Taking its name from a Diamanda Galas record of the same name, Malediction and Prayer marks this year’s summer group show entry at London’s Modern Art. Delving into a range of richly expressive painting and sculpture throughout the show, the program takes on modes of seeing and representation that balances intimacy with intensity, dense layers with moments of triumphal revelation.
Throughout the show, each artist’s work seems to delve into these contrasts as a manner of mining and emphasizing the moments of pregnant silence and expectation within. In painter Nika Kutateladze’s canvases, for instance, a hazy, muted palette is used to negotiate the similarly obtuse behaviors and movements of his subjects. Here, poses and forms are similarly confounding, and faces seem to swim in and out of view, giving the scenes depicted a certain urgency and surrealism. By contrast, artist Willa Wasserman‘s immense canvases, composed from a range of whorling spirals and twisted, obscured human figures bring a similar sense of the visceral and violent while leaving space for contemplation and consideration. It’s as if the artist’s work seems to pull at these threads of tension and leave them out in the open, yet shies away from the moment of direct confrontation. The images are presented, yet held at a distance, at a length worthy of extended consideration.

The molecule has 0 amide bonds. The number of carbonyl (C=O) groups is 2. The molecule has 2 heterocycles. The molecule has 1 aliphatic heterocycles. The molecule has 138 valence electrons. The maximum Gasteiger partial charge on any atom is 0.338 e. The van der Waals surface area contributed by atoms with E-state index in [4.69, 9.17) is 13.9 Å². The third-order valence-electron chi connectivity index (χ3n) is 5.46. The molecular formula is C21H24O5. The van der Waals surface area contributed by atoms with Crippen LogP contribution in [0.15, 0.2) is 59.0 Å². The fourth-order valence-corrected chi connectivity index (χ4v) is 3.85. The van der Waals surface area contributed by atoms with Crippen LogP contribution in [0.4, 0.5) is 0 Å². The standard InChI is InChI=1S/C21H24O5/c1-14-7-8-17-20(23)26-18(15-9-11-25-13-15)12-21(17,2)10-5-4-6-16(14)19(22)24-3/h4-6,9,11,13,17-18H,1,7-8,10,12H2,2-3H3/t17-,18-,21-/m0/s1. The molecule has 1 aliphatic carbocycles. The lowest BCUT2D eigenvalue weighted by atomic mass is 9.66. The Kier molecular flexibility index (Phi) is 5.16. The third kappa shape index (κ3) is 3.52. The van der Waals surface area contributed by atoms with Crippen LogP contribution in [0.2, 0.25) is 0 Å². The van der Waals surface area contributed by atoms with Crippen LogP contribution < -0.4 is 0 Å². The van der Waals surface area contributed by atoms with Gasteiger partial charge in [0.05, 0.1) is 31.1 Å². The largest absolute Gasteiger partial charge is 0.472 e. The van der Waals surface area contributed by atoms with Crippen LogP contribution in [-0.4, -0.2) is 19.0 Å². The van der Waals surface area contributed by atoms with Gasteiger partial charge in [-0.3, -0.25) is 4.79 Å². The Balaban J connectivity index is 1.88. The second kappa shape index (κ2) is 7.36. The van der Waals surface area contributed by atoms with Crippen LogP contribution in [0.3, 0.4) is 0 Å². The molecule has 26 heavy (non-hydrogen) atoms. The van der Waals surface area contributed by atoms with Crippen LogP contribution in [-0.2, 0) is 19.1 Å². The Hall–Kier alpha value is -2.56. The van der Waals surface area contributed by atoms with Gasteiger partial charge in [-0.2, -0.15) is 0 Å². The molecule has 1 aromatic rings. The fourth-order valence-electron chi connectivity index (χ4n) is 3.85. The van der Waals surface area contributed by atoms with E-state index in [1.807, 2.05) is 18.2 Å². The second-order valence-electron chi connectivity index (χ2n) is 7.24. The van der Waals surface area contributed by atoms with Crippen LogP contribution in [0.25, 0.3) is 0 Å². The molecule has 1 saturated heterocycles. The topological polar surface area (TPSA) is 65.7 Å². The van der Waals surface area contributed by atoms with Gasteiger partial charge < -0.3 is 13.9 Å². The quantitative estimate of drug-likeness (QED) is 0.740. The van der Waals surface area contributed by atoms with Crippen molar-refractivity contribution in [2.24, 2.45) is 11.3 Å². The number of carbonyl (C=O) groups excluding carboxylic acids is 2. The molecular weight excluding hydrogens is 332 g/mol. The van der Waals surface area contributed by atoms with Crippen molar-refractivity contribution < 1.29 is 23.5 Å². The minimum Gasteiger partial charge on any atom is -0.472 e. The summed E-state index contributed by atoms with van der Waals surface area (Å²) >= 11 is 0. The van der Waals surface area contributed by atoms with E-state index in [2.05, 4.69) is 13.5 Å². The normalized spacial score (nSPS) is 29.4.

These moments continue throughout the show, taking each artist’s work as an entry point for moments of intense, confrontational subject matter and an equally lengthy, considered approach towards presentation and consideration. Rather than emphasize these moments of spiritual and physical fury as the sole material for exploration here, the works on view rather take this as a starting point, burying their hefty emotional weight through a crafty series of gestural operations.
The show closes September 16th.
– C. Rinhart
Malediction and Prayer [Exhibition Site]